Cockrell: Nagging wrist injury hindered Gardner

Cockrell: Nagging wrist injury hindered Gardner

NEW YORK -- Brett Gardner's late-season slide may have been the result of attempting to play through a nagging right wrist injury, new Yankees hitting coach Alan Cockrell said on a conference call Wednesday.

Gardner was selected to his first career All-Star Game as an injury replacement for the Royals' Alex Gordon, but the outfielder's production fell off in the second half, as he batted just .206 in 69 games.

Cockrell said that he believed the trouble could have started with an April 13 hit-by-pitch in a game at Baltimore, followed by similar injuries to the same area.

"That was something that he battled all year long, and then he was hit again repetitively two or three different times on or very near the initial hit by pitch," Cockrell said. "I know that that bothered him off and on the entire year."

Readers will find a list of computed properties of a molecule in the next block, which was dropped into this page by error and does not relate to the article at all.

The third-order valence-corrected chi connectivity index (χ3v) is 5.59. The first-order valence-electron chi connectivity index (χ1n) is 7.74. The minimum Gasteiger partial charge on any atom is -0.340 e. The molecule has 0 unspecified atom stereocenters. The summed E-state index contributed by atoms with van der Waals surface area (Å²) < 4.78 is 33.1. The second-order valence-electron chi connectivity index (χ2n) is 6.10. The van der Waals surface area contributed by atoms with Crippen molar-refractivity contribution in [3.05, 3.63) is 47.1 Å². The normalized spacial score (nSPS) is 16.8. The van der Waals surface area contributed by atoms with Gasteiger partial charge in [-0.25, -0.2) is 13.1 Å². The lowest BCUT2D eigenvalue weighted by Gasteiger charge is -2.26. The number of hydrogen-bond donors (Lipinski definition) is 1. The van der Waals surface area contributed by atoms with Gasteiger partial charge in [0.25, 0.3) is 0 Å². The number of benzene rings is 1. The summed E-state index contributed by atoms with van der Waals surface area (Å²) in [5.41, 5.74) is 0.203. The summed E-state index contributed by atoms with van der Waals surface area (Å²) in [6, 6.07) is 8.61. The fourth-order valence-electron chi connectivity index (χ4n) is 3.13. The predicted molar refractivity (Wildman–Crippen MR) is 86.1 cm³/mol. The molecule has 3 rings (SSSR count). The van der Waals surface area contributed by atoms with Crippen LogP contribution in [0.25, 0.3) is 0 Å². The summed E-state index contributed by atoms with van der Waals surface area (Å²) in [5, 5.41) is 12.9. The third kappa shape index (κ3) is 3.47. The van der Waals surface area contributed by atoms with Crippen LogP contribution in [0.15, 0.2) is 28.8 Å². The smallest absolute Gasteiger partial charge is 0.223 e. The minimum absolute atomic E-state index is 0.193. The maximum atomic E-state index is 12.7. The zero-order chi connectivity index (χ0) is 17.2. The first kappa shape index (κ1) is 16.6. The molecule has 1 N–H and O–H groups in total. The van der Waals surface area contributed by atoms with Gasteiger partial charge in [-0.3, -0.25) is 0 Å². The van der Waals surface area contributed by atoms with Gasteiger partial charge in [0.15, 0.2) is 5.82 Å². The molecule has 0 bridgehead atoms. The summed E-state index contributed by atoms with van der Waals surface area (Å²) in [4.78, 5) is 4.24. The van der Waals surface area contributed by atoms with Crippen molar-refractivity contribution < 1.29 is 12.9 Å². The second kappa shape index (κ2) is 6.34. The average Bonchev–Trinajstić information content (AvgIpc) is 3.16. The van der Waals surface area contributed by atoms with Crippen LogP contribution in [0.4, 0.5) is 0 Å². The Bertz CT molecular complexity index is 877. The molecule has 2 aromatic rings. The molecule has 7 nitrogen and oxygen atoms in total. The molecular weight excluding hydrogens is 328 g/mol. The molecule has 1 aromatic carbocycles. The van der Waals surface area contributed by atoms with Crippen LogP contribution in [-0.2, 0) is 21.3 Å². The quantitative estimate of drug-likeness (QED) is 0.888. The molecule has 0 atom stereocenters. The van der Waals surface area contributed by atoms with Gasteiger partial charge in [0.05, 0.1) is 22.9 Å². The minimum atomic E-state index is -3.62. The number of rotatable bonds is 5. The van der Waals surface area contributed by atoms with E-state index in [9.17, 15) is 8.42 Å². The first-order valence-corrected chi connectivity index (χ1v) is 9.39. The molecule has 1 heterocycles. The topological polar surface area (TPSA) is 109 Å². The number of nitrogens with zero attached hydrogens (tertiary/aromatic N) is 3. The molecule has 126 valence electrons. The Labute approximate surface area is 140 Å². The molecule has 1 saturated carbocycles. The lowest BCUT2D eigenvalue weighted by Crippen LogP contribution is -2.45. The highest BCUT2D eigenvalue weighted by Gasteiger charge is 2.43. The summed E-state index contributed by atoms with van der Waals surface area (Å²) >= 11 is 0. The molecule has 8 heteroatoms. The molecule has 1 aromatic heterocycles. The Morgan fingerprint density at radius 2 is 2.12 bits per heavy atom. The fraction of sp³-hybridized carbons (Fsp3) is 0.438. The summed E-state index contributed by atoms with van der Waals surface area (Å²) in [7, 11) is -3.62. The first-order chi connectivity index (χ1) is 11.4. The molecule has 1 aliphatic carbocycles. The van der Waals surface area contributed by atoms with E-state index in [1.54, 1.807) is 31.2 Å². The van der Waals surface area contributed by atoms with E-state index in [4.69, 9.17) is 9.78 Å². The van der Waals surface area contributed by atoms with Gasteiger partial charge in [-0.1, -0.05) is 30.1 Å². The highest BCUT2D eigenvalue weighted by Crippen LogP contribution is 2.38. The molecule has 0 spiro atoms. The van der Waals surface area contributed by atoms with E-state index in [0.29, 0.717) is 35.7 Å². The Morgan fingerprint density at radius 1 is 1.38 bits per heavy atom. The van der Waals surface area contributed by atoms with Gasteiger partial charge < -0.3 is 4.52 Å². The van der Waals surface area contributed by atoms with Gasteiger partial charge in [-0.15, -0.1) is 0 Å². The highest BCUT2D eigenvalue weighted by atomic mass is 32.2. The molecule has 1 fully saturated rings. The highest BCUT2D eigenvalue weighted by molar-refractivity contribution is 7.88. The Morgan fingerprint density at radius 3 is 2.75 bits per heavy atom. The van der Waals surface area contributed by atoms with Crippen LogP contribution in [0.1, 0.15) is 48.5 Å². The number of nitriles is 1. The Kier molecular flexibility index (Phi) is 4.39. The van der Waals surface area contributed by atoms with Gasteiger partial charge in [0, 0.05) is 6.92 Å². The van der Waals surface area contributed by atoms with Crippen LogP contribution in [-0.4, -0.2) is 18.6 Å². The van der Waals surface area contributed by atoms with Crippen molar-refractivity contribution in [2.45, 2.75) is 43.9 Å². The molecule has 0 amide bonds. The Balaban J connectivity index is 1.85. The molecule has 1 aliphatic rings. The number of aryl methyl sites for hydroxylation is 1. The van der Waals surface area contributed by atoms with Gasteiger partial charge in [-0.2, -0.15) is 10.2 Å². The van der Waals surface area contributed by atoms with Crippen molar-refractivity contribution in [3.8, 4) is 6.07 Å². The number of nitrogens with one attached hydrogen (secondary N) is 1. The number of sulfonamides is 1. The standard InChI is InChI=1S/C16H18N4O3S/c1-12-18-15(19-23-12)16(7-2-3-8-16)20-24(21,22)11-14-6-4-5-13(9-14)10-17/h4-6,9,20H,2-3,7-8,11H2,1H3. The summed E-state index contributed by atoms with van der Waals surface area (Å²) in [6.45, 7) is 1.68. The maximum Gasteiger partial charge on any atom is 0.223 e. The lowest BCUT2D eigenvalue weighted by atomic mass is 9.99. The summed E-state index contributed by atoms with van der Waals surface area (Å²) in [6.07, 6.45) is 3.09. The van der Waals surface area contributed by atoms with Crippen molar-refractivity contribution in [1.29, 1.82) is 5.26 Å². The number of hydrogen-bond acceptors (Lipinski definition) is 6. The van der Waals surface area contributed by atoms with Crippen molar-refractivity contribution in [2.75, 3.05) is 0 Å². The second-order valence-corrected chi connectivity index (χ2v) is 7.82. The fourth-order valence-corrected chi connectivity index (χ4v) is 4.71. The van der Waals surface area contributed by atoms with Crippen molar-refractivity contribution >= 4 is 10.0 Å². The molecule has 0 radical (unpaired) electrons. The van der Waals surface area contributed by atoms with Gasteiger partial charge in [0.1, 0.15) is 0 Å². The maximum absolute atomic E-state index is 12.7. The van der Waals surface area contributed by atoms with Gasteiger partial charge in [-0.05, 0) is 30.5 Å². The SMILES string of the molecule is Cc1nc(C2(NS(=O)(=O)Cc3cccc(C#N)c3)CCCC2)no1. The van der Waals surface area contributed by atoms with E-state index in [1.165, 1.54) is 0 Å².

Overall, Gardner completed the season batting .259 with 16 home runs, 66 RBIs and 20 stolen bases in 151 games, setting single-season career highs in hits (148) and RBIs. Though the 32-year-old downplayed his situation as not being serious, manager Joe Girardi acknowledged late in the year that Gardner had been "beat up."

"It's that time of the year where we've played a lot of games and nobody's going to slow down and wait on you," Gardner said. "You've got to come here and strap it on and get ready to play, and that's it."

Cockrell said that Gardner had at least one cortisone injection to help treat the wrist, which he had surgery on following the 2010 season; again, the result of being hit by a pitch.

"They helped him in spurts, but you can only get three of those in a year," Cockrell said.

The Yankees' offense slipped considerably late in the season, missing contributions from Gardner as well as leadoff hitter Jacoby Ellsbury, who never seemed the same after missing a month and a half with a right knee sprain sustained in a May 19 game at Washington.

"It's tough to hit if you don't have legs. It's tough to hit if you don't have your hands," Cockrell said. "Unfortunately, with both of these guys, they were in the two major areas that hitters really, really need to be strong with their hands and their legs. I think it probably was a bigger thing than either one of those two guys probably let on."

Bryan Hoch is a reporter for Follow him on Twitter @bryanhoch, on Facebook and read his MLBlog, Bombers Beat. This story was not subject to the approval of Major League Baseball or its clubs.